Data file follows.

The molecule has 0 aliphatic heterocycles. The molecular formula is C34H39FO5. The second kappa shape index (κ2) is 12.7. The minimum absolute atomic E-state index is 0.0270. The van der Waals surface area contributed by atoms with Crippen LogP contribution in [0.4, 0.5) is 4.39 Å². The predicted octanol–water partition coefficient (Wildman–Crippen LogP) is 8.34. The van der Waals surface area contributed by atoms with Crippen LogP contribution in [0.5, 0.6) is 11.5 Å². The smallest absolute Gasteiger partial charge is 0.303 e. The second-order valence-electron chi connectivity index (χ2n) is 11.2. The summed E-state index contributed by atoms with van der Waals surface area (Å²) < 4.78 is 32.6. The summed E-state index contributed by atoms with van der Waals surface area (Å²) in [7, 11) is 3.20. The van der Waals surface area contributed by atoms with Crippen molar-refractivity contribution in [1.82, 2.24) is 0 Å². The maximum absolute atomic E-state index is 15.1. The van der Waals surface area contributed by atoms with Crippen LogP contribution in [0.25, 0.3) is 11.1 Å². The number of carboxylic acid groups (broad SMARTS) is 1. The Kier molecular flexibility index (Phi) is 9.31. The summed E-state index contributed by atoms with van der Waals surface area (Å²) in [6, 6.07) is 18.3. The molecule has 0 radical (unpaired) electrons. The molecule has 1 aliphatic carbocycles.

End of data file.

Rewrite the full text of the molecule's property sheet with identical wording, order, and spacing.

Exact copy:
The molecule has 0 aliphatic heterocycles. The molecular formula is C34H39FO5. The second kappa shape index (κ2) is 12.7. The minimum absolute atomic E-state index is 0.0270. The van der Waals surface area contributed by atoms with Crippen LogP contribution in [0.4, 0.5) is 4.39 Å². The predicted octanol–water partition coefficient (Wildman–Crippen LogP) is 8.34. The van der Waals surface area contributed by atoms with Crippen LogP contribution in [0.5, 0.6) is 11.5 Å². The smallest absolute Gasteiger partial charge is 0.303 e. The second-order valence-electron chi connectivity index (χ2n) is 11.2. The summed E-state index contributed by atoms with van der Waals surface area (Å²) < 4.78 is 32.6. The summed E-state index contributed by atoms with van der Waals surface area (Å²) in [7, 11) is 3.20. The van der Waals surface area contributed by atoms with Crippen molar-refractivity contribution in [1.82, 2.24) is 0 Å². The maximum absolute atomic E-state index is 15.1. The van der Waals surface area contributed by atoms with Crippen LogP contribution in [0.25, 0.3) is 11.1 Å². The number of carboxylic acid groups (broad SMARTS) is 1. The Kier molecular flexibility index (Phi) is 9.31. The summed E-state index contributed by atoms with van der Waals surface area (Å²) in [6, 6.07) is 18.3. The molecule has 0 radical (unpaired) electrons. The molecule has 1 aliphatic carbocycles.